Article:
Cody: I think it’s fun, like a puzzle. Especially if it’s not personal, it’s pretty fun for me. Like it’s almost like crossword or something (laughs)!
The new record has a more orchestrated sound, lots of layers. I am curious how you take an initial kernel and expand on the idea. Do you anticipate the orchestration ahead of time, or is that improvised in the studio?
Cody: I would say it’s usually experiment and improv but every once in a while, there’s a song where the writer has a very specific idea. Shannon had a lot of specific ideas for “Do I Wanna Stay”.
Shannon: I usually have really specific ideas for percussion, not so much straight-up drums, but what percussion where and how I want it to feel. That initial idea is always there for me. I’ll know what kind of vibe I want, maybe something really soft and organ-y. I’ll know what vibe I want, but not necessarily technically to achieve it. A lot of the time, I’ll find songs for reference, and we’ll listen to them. Not like, “I needed this song to sound like this,” but, “Why does this song sound like this?” A lot of the time, it ends up being, “Oh, it’s because there’s vibraphone there,” and then say, “What’s a vibraphone?” And they play one for me.
Cody: Yeah, I used to be really preoccupied with Joe Meek’s record. I’m over that now, but he got a lot of cool sounds, and it’s not really that straightforward how you get them. It’s not like if you listen to Lee Hazelwood where you can pick it out because it’s so clean. You can sort of pick out what’s going on, but Joe Meek’s records are fucking weird. I’ve lost interest in that because I was chasing so hard for two years and lost interest in trying to find that sound. I like Chrissy Zebby Tembo and Mulatu Astatke, these African psychedelic musicians. I think there’s been a few old Disney songs that had a sound that we trying to get.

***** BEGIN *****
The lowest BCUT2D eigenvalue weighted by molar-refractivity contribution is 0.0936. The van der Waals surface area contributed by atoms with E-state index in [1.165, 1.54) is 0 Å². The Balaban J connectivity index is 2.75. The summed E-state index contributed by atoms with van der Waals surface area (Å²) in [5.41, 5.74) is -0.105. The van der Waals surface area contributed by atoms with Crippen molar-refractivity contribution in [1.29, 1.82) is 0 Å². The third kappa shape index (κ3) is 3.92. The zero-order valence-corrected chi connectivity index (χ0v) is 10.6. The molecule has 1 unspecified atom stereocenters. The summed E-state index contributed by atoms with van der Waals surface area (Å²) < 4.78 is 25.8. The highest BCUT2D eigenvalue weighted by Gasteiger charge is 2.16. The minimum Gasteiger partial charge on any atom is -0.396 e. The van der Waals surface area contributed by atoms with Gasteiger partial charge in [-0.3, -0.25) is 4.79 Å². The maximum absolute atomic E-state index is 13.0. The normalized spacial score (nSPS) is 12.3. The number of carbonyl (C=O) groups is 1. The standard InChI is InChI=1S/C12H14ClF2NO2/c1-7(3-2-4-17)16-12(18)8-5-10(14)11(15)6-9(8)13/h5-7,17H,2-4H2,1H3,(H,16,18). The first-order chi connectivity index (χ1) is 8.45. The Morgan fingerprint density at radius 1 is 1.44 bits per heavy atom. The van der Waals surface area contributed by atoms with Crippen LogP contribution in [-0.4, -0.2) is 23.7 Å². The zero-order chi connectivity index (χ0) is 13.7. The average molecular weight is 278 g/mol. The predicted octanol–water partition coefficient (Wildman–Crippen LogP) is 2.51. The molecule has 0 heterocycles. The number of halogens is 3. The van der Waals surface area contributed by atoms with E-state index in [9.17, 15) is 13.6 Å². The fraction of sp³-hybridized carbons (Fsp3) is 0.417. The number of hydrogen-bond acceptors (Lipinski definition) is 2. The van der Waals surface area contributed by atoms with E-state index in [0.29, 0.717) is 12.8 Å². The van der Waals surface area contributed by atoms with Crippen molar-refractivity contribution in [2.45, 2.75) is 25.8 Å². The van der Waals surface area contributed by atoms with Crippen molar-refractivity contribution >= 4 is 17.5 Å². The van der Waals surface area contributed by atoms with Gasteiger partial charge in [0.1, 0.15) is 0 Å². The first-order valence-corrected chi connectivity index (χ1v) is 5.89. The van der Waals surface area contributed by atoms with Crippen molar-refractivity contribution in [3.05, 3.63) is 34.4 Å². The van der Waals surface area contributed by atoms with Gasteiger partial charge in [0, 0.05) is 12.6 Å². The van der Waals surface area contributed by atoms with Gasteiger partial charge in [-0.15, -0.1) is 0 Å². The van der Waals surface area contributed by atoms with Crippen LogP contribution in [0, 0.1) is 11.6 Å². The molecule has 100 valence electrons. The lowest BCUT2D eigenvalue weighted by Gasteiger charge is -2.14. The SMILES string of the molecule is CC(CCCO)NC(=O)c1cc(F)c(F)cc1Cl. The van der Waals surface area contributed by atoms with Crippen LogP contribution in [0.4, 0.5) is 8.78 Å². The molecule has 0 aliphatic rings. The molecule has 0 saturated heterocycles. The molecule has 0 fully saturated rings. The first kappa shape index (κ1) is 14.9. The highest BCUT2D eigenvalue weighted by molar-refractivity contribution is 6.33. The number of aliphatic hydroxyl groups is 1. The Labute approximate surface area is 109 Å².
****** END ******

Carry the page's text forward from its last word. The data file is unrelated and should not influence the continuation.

Shannon: Yeah, like The Jungle Book soundtrack is so good, you know, beyond just the score is incredible!
Where else besides music do you find inspiration? Books? Art? Film?
Shannon: My favorite author is Haruki Murakami. I love his books. I love his fiction generally, and then I read about his process on how he writes, and I felt so disappointed (laughs)! But you come full circle with it because when he starts writing, he does not know how it’s going to end. He just keeps going and exploring different areas until it comes to an ending. And that disappointed me because at the time I thought, “Wait, that means that it doesn’t mean anything!” Which is not true, but that’s how I felt at times. But like how you asked me if our albums have a theme, I guess it’s a similar process where I don’t know. This album is an adventure; it’s not this one thing. I want you to travel with us through the album itself. It’s an experience the same as a book. The book doesn’t mean this one thing.
Cody: Shannon, you should say Victor Ambrus…
Shannon: He is my favorite illustrator right now. He just passed away recently, but he did all these books on mythological creatures that I loved. There’s a King Arthur book that’s pretty well-known. You’d probably recognize his illustrations, but yeah, I’m very inspired by him.
Cody: I think about Andrei Tarkovsky’s movies a lot. I don’t watch them very often because they’re so long and spacious but heavy.